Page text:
Can I remove this wall?


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Old 02-09-14, 03:32 PM
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Can I remove this wall?

This is my first post on here, I am sure you have seen it 1000 times. I just bought my first home and I have been making it mine since October. I really want to open up the main living are and there is a wall that I am not very fond of. So I want it gone. I have done a LOT of research so far. A friend down the road with the same style trusses (homes all built by the same company in 89) removed his wall, same style ranch home with gable roof. When he did so, the ceiling lifted up and he had some cracks along his interior walls. I just noticed some cracking along the end of the wall I want to remove. My research tells me that the engineered roof I have will lift in the winter and settle in the summer due to moisture content and temperature so the cracking does not worry me.

I went up in the roof to check the top of the wall, and I found that I am able to slip a business card between the truss and the wall in all of the points where the wall is below the truss. This is very reassuring that it is not holding anything up. Also looking at the original plans, tells me that maybe this wall started out shorter and was extended (plans show smaller wall with hand drawn in extended portion of wall with pen and shows telephone wire added in extended portion of wall). I also notice that the foundation blocks are not directly below the wall.

The only (yeah you can remove that wall no problem) I have gotten was from my neighbor friend. I also have an email to a engineer friend who has done architecture before, he is a busy guy and its been a while, I don't want to pester him anymore so I was hoping to get some faster feedback from all of you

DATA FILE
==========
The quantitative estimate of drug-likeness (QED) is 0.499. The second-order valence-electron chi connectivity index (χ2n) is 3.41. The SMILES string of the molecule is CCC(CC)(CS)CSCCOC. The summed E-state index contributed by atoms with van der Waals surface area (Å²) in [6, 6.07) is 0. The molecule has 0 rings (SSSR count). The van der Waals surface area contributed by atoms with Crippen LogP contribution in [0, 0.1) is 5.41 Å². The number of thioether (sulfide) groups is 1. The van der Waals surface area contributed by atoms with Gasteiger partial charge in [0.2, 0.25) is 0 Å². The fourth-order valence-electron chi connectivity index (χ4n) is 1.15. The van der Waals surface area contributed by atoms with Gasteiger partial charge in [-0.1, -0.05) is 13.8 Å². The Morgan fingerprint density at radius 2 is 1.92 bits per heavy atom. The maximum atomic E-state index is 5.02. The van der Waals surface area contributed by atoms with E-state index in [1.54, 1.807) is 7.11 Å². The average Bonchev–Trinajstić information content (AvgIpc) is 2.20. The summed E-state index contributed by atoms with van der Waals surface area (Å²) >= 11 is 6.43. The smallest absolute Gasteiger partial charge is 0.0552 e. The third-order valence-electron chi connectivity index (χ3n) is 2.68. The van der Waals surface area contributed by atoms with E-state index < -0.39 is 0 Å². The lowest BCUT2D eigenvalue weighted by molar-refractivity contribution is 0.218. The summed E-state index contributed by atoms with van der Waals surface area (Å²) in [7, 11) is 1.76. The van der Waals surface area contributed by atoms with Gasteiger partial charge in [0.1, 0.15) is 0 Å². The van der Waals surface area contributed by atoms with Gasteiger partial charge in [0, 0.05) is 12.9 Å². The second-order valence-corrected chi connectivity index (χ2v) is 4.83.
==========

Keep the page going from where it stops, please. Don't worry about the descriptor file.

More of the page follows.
Here are some pictures, plans, and a drawing I made on my computer of the house layout. Id just like to get a few more opinions before I start tearing into the wall.
 
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Old 02-09-14, 03:37 PM
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Foundation blocks

Here is the plan for the foundation.

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Old 02-09-14, 03:44 PM
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drawing (dimensions within 3")

Here is the layout, the wall I want to remove is between the kitchen and livingroom, it comes off the corner of the bathroom and extends towards the garage. I want to remove all of it except for about 3' from the bathroom to house the fridge in the kitchen.

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Old 02-09-14, 03:50 PM
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Pictures

Here are the rest of the pictures. (had to do some editing)

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Old 02-09-14, 04:54 PM
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I believe that with those roof trusses, you could remove as much of that wall as you wanted to. But we can't see everything... you would be wise to have a structural engineer come and check it out in person. I am just guessing that the trusses we can see in picture #5 are of the same type all the way back into the darkness? And that the truss with the "squares" built into it is directly above the garage/kitchen wall?